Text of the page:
“Jim readily understood what it would mean to provide access to potable water for the first time in a small rural community. He not only understood the needs but the hard work and commitment required for this level of development. I knew he would appreciate the community’s needs. For several years, Jim has been making a gift in honor of Wissahickon’s board to support the transformation of Chanmagua into a healthier, more productive community. You can imagine how grateful the people of Chanmagua are,” Scanlon said.
Shouldering the cost
The Guatemalan organization Fundación Inversión Social (FIS), a social investment fund that the World Bank set up in 1993 to alleviate poverty, had awarded a portion of some post-peace accord fund as a grant to clean up the drinking water and provide treatment of the effluent and coffee bean production runoff. FIS required the community residents to pay half of the project cost or donate the labor to build the project. Most residents, however, had no way of paying their share, and a fair portion of Chanmagua’s homes are occupied by just women or the sick and elderly. Land and Wissahickon soon entered the situation. In honor of Wissahickon’s board of directors, Land made several significant donations to finance the project, totaling more than $95,000 for those residents who couldn’t work or pay their share of the project. The board includes current IBWA board chairman William G. Bell of W.G. Bell Sales, Pittsburgh, and Charles J. O’Brien Jr., chairman of Quality Distribution Inc. of Tampa, the largest tank truck business in North America.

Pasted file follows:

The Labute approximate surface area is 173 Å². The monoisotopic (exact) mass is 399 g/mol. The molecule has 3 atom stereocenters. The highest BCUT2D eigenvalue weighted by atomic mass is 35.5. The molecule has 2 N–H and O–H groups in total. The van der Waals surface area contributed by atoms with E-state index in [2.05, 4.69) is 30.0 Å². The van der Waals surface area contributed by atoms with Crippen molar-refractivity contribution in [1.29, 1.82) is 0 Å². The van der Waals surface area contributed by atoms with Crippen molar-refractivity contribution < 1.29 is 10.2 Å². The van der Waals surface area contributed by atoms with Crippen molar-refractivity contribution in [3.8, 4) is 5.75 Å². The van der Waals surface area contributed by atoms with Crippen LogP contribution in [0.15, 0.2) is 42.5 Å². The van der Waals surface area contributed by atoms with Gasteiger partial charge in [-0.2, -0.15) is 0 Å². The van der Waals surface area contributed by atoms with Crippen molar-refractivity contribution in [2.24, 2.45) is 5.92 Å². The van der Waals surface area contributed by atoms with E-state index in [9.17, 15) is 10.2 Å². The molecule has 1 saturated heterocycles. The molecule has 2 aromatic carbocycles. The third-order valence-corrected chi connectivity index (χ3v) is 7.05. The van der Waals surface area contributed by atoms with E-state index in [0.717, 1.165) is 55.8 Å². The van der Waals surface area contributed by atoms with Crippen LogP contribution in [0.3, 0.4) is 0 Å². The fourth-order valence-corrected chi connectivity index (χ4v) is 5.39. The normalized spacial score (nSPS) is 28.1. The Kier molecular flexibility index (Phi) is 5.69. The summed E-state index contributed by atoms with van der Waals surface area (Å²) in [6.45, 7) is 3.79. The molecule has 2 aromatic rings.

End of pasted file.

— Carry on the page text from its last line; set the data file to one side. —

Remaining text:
“Wissahickon’s board quickly appreciated the difficult position this village was in and saw an opportunity to make a significant difference in the health and economic future of an entire village,” Land said.
Today, that village has a source of clean water for drinking, cooking, washing and personal hygiene and each home possesses a toilet, a rarity in this part of the world.
Connect the ponds
In general, the funds for the project provided a simple answer to a big problem. Waste from coffee production and household effluent had poisoned a local stream, the main water supply. The solution was to construct three ponds. The system works something like this. Runoff from coffee bean production and household wastes is channeled into the first pond where solids fall to the bottom and decompose. The water then moves to two other ponds where algae grow. If conditions are maintained correctly, aeration and natural photosynthesis will not only consume organic materials but also produce wide changes in acidity or pH. That can be as good as chlorination. Photosynthesis caused by the sun (a big commodity in Guatemala) produces oxygen and consumes CO2 during the day. During the night, photosynthesis releases the CO2 back into the water. This consumption and release of CO2 creates a wide range of pH that could go from 10 in the day to six during the night. This variation kills bacteria and ultimately purifies the water. After 20 days, the water is safe to reuse. As a final bonus, fish are raised in the third pond -- an extra source of nourishment and possibly income for the village.